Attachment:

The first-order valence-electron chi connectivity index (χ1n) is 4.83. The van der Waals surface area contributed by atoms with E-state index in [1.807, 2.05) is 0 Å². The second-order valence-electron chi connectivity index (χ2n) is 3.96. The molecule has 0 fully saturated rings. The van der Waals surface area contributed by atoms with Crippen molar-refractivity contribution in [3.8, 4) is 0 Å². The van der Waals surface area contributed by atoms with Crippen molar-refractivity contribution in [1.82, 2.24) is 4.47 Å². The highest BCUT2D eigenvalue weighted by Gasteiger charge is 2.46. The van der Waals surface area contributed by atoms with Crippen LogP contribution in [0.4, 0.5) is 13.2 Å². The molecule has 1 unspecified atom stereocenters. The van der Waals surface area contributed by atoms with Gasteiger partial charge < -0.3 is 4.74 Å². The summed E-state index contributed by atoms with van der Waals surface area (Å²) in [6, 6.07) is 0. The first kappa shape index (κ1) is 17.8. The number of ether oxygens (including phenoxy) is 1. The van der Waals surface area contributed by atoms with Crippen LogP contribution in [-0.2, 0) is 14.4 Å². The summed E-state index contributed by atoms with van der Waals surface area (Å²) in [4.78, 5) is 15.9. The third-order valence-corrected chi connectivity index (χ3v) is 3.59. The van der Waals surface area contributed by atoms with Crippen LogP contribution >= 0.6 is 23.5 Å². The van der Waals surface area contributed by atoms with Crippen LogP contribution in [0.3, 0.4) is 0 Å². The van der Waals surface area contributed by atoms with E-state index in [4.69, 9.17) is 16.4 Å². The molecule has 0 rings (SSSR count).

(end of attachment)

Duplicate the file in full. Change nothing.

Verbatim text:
The first-order valence-electron chi connectivity index (χ1n) is 4.83. The van der Waals surface area contributed by atoms with E-state index in [1.807, 2.05) is 0 Å². The second-order valence-electron chi connectivity index (χ2n) is 3.96. The molecule has 0 fully saturated rings. The van der Waals surface area contributed by atoms with Crippen molar-refractivity contribution in [3.8, 4) is 0 Å². The van der Waals surface area contributed by atoms with Crippen molar-refractivity contribution in [1.82, 2.24) is 4.47 Å². The highest BCUT2D eigenvalue weighted by Gasteiger charge is 2.46. The van der Waals surface area contributed by atoms with Crippen LogP contribution in [0.4, 0.5) is 13.2 Å². The molecule has 1 unspecified atom stereocenters. The van der Waals surface area contributed by atoms with Gasteiger partial charge < -0.3 is 4.74 Å². The summed E-state index contributed by atoms with van der Waals surface area (Å²) in [6, 6.07) is 0. The first kappa shape index (κ1) is 17.8. The number of ether oxygens (including phenoxy) is 1. The van der Waals surface area contributed by atoms with Crippen LogP contribution in [-0.2, 0) is 14.4 Å². The summed E-state index contributed by atoms with van der Waals surface area (Å²) in [4.78, 5) is 15.9. The third-order valence-corrected chi connectivity index (χ3v) is 3.59. The van der Waals surface area contributed by atoms with Crippen LogP contribution >= 0.6 is 23.5 Å². The van der Waals surface area contributed by atoms with Crippen LogP contribution in [0.3, 0.4) is 0 Å². The van der Waals surface area contributed by atoms with E-state index in [4.69, 9.17) is 16.4 Å². The molecule has 0 rings (SSSR count).